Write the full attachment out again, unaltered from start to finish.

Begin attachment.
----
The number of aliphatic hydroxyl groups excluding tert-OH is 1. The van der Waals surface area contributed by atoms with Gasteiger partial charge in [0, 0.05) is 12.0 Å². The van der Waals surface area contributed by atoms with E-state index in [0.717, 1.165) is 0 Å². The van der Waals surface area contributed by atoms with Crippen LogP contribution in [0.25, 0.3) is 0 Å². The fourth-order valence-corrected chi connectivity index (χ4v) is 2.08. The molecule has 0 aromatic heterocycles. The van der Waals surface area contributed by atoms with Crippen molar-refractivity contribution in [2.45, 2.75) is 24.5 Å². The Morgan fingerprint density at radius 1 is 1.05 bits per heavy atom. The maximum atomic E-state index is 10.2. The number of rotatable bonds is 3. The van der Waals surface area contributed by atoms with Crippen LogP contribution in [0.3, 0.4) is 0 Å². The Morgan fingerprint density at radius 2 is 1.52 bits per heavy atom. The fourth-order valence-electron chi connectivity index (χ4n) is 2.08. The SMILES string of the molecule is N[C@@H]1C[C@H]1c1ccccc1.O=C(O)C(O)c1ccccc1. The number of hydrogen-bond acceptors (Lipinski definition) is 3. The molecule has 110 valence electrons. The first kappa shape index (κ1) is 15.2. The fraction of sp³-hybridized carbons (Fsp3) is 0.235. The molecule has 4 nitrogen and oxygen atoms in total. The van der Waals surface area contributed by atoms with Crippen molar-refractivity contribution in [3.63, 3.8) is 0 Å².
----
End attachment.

The number of aliphatic hydroxyl groups excluding tert-OH is 1. The van der Waals surface area contributed by atoms with Gasteiger partial charge in [0, 0.05) is 12.0 Å². The van der Waals surface area contributed by atoms with E-state index in [0.717, 1.165) is 0 Å². The van der Waals surface area contributed by atoms with Crippen LogP contribution in [0.25, 0.3) is 0 Å². The fourth-order valence-corrected chi connectivity index (χ4v) is 2.08. The molecule has 0 aromatic heterocycles. The van der Waals surface area contributed by atoms with Crippen molar-refractivity contribution in [2.45, 2.75) is 24.5 Å². The Morgan fingerprint density at radius 1 is 1.05 bits per heavy atom. The maximum atomic E-state index is 10.2. The number of rotatable bonds is 3. The van der Waals surface area contributed by atoms with Crippen LogP contribution in [0.3, 0.4) is 0 Å². The Morgan fingerprint density at radius 2 is 1.52 bits per heavy atom. The fourth-order valence-electron chi connectivity index (χ4n) is 2.08. The SMILES string of the molecule is N[C@@H]1C[C@H]1c1ccccc1.O=C(O)C(O)c1ccccc1. The number of hydrogen-bond acceptors (Lipinski definition) is 3. The molecule has 110 valence electrons. The first kappa shape index (κ1) is 15.2. The fraction of sp³-hybridized carbons (Fsp3) is 0.235. The molecule has 4 nitrogen and oxygen atoms in total. The van der Waals surface area contributed by atoms with Crippen molar-refractivity contribution in [3.63, 3.8) is 0 Å².